John Gardner uses symbolism, imagery, and character placement to weave astrology into the very fabric of his novel, Grendel. Each of the twelve chapters corresponds to one of the twelve astrological signs. The author purposely did this and hints to it on page nine with the quote, “cold mechanics of the stars” (Gardner 9). The stars are the guide to the world and all the characters in it in this novel.
In astrology, Aries is considered a new beginning and, in turn, begins John Gardner’s novel (Heindel 163). This chapter focuses on the cyclical nature of astrology. According to Grendel, this is the twelfth year of his “idiotic war” (Gardner 5). He notes that this year will, more than likely, be just like all those before it and also says the same of the ram. The ram is the symbol of Aries (Levine). To emphasize the cycle of his life, Grendel says “So it goes with me day by day and age by age… Locked in the deadly progression of moon and stars” (Gardner 8). This quotation also includes the subtle nod to astrology. He mentions the cycle of going down to attack the village and how, afterwards, repairs will be made to the village.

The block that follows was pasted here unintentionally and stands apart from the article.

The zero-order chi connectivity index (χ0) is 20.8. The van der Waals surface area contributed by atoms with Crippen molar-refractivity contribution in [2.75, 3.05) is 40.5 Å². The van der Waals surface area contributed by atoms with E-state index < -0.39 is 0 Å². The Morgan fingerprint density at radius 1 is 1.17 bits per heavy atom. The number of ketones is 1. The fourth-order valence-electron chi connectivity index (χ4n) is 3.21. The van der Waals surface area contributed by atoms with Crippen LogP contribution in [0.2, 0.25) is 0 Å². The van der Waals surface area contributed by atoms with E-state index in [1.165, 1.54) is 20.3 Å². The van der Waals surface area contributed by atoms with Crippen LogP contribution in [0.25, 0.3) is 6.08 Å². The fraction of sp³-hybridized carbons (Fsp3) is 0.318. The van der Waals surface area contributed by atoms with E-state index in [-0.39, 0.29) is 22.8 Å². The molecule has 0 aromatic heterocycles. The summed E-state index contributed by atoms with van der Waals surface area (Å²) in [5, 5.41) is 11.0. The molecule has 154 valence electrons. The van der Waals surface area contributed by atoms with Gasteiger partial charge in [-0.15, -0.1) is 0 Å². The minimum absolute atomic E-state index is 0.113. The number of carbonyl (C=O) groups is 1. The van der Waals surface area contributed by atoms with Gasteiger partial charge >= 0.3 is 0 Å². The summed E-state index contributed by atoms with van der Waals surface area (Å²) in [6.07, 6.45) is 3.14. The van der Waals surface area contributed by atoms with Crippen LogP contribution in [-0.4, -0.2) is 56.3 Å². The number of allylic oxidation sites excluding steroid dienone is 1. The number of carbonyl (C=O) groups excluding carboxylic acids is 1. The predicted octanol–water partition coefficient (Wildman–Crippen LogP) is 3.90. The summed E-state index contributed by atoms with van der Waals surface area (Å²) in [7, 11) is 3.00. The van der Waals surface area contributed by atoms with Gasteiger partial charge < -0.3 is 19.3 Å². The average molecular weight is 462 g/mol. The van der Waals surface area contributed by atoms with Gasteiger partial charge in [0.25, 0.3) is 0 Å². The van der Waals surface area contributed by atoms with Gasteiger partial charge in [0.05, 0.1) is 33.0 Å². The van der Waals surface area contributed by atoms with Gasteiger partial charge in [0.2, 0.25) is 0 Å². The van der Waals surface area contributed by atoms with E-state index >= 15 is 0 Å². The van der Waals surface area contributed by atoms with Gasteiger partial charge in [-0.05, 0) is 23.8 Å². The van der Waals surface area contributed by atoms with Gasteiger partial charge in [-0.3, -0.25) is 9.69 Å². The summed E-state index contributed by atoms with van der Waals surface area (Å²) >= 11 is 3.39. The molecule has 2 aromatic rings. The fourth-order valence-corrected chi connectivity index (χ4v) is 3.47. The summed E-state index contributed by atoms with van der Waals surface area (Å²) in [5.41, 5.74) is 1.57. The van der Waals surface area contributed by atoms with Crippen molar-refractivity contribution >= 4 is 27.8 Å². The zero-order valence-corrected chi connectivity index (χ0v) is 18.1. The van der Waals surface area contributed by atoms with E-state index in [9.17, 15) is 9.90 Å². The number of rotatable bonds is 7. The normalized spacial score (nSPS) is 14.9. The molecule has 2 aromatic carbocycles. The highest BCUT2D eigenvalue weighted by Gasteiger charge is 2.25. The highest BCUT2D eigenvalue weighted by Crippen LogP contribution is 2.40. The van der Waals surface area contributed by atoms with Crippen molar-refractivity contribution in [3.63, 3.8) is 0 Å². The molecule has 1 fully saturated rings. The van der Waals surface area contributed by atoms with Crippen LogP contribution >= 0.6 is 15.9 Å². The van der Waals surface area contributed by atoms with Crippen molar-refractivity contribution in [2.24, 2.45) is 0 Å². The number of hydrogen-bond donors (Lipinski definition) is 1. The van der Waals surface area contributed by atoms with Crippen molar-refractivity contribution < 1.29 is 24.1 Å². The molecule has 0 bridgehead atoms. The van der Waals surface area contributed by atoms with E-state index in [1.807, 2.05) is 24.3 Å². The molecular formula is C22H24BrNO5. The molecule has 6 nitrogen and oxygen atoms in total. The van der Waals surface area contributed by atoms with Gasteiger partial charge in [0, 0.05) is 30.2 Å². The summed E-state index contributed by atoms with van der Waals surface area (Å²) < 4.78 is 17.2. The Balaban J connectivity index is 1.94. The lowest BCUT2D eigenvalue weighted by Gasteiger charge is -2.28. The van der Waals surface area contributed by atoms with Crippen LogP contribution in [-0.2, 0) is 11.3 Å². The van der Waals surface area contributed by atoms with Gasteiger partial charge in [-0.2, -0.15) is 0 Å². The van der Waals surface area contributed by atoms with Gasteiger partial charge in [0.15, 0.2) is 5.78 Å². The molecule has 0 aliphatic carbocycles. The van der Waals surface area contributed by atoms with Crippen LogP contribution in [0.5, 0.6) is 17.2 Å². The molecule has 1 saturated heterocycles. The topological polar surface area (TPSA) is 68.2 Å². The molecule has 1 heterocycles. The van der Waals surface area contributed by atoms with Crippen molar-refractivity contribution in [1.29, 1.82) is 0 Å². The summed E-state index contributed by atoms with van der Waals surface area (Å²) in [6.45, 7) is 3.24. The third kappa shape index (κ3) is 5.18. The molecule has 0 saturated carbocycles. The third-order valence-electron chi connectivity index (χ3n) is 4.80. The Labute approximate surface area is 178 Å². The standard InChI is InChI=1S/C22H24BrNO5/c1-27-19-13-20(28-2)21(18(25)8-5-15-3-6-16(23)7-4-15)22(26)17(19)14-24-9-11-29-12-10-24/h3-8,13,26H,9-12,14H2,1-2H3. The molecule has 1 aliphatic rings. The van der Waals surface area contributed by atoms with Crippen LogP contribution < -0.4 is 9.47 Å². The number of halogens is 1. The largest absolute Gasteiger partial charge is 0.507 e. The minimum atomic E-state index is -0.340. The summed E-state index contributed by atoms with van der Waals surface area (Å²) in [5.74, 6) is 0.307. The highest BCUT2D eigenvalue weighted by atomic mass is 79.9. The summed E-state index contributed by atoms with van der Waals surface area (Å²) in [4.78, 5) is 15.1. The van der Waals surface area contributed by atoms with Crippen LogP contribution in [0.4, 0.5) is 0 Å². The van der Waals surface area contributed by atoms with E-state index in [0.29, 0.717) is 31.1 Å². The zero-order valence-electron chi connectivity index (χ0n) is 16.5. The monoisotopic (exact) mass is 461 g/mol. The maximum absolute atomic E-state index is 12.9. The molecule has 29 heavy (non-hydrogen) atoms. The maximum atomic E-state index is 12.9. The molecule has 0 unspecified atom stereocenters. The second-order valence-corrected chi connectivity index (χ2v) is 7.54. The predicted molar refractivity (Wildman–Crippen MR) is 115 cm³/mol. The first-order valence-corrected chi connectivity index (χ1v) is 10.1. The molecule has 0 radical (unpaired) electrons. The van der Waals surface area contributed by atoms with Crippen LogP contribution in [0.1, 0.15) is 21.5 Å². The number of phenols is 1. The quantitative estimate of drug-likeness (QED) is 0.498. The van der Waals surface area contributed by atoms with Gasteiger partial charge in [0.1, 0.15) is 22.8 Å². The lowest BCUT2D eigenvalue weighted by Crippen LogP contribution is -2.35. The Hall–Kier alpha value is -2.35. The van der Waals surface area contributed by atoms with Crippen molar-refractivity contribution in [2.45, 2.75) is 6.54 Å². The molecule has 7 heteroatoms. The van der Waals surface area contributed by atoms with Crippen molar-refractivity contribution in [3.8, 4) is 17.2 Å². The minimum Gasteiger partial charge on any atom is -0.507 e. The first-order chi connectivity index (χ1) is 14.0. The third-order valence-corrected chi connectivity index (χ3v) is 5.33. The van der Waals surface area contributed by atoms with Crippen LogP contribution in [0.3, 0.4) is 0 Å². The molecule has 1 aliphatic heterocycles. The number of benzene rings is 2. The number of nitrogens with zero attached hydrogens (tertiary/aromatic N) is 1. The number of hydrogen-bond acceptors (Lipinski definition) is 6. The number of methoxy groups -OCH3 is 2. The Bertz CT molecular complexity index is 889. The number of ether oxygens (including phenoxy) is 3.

Chapter two is centered on Taurus, the astrological sign represented by a bull. The common traits associated with Taurus are persistence, tenacity, sturdiness, and security (Somerville). While Grendel is trapped in a tree, a bull attacks him. The bull is persistent in his attack, indicative of a Taurus. Grendel also has persistence as he pushes through the struggles in his life. Grendel is much like Sisyphus in this regard (Camus). Grendel is pushing a figurative rock up a figurative hill.
The astrology sign related to chapter three is Gemini. Gemini is also known as “the twins”. Grendel comments on page forty-four, “Every sheep and goat had its wobbly twins” (Gardner 44). Gemini is lively, communicative, flexible, sociable, and literary (Heindel 121). This sign is portrayed as the Shaper. The very nature of the...